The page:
On Wednesday the Prime Minister made an apology, on behalf of the parliament, to the Australian indigenous population and the Stolen Generation. His speech was screened in various places about the country including Martin Place in Sydney and so we decided to go, with Tricky, because this was, after all, History in the Making.
The night before however was a Screaming Tomato in the making, which led to a sluggish start in the morning. Then, also, it was raining. And peak time.
When the clock struck nine and the apology began we were still struggling through traffic and so, rather than waving a flag in the rain in front of the big screen in Martin Place, we were sitting in the car listening to the radio.
It seems so obvious, an acknowledgement and apology for the terrible things that were done to these Australians as part of government policy, but obviously not to everyone. Not everyone wanted to say sorry, not everyone felt that it was the decent thing to do nor necessary to help heal some of the great tears in our social fabric, the poverty, the alcoholism, the domestic violence. And these things obviously aren’t solved by a little man in spectacles saying “We’re sorry”, but it does acknowledge and regret that for a great many years in this country families were destroyed by our government, thousands of families were torn apart. If so many of these problems are linked to poor self esteem and the dysfunctional family is it any wonder?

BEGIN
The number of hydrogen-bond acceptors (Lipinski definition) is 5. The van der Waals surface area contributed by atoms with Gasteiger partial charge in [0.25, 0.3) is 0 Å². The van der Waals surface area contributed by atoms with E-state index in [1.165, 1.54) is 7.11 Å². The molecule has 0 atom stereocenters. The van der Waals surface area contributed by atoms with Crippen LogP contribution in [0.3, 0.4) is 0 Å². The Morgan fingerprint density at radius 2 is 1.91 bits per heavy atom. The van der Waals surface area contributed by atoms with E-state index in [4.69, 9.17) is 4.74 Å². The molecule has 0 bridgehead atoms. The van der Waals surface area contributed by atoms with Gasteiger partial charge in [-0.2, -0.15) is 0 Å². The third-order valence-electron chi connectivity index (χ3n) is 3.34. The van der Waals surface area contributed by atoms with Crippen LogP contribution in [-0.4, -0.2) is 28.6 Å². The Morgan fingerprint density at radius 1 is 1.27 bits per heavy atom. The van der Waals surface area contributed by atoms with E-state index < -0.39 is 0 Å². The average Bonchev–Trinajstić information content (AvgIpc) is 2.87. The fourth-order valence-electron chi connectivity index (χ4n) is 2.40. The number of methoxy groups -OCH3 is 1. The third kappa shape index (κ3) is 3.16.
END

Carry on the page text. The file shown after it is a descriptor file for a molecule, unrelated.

Many Aboriginal people wore teeshirts on the day emblazoned with the word "Thanks."
It's a simple word that means so much. Like "Sorry."
As we listened to the Prime Minister talk about the half caste children who were forcibly removed from their mothers, and who, in many cases, never saw those parents again, I glanced in the rear view mirror at my own little brown baby. In one case the parents had dug holes in the riverbank so that when the men arrived in their trucks to round up the children like cattle, they could run and hide in the holes. These children were rounded up anyway, screaming, by the strange men in trucks and the Aboriginal tracker they had brought with them.
The tracker, it turned out, had already apologized to those children many years ago.
The rain had stopped so we walked the rest of the way into the city and looked at the big screen anyway and waved some flags and drank some tea.
And later we took Tricky to see a sculpture that C and I used to pass every time I went to our IVF clinic, the House Of Groovy Love, for a blood test or a date with the dildocam. The sculpture is made up of two enormous white marble pebble type things, cold, smooth and pleasing to the touch. You can slip your way between the two and run around the outside. We used to call them The Giant Ovaries and we liked to touch them for luck. This is the kind of inanely superstitious gesture that we who are desperate to conceive often revert to.
I took his hand and led him up to the sculpture showing him how to stroke the marble, how the stones seem to butt up against each other at first but how in fact you can squeeze your way through to the other side.
And he ran madly about them, shrieking with laughter, hiding between the stones and shouting Boo, making strangers smile fondly and his father and I steal secret looks of joy at each other.
And then, climbing into his parents arms, ready for home.
Two giant ovaries, one giant apology. Big day for a little boy.